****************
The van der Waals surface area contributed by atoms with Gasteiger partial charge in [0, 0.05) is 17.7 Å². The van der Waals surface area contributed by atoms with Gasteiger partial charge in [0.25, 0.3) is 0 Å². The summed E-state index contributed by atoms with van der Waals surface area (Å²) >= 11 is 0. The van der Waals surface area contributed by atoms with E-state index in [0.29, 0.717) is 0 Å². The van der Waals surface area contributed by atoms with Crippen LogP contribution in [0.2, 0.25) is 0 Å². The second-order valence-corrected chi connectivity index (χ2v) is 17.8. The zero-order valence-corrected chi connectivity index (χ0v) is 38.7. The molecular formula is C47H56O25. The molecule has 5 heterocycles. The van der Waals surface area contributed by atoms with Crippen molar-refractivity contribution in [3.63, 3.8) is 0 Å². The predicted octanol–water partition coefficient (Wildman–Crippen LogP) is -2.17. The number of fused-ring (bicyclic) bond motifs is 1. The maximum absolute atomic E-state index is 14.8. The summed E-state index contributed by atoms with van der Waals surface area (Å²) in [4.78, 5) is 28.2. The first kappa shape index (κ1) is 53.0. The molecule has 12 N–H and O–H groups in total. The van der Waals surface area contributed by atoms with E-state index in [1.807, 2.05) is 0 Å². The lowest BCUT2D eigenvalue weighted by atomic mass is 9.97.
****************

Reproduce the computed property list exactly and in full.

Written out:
The van der Waals surface area contributed by atoms with Gasteiger partial charge in [0, 0.05) is 17.7 Å². The van der Waals surface area contributed by atoms with Gasteiger partial charge in [0.25, 0.3) is 0 Å². The summed E-state index contributed by atoms with van der Waals surface area (Å²) >= 11 is 0. The van der Waals surface area contributed by atoms with E-state index in [0.29, 0.717) is 0 Å². The van der Waals surface area contributed by atoms with Crippen LogP contribution in [0.2, 0.25) is 0 Å². The second-order valence-corrected chi connectivity index (χ2v) is 17.8. The zero-order valence-corrected chi connectivity index (χ0v) is 38.7. The molecular formula is C47H56O25. The molecule has 5 heterocycles. The van der Waals surface area contributed by atoms with Crippen molar-refractivity contribution in [3.63, 3.8) is 0 Å². The predicted octanol–water partition coefficient (Wildman–Crippen LogP) is -2.17. The number of fused-ring (bicyclic) bond motifs is 1. The maximum absolute atomic E-state index is 14.8. The summed E-state index contributed by atoms with van der Waals surface area (Å²) in [4.78, 5) is 28.2. The first kappa shape index (κ1) is 53.0. The molecule has 12 N–H and O–H groups in total. The van der Waals surface area contributed by atoms with E-state index in [1.807, 2.05) is 0 Å². The lowest BCUT2D eigenvalue weighted by atomic mass is 9.97.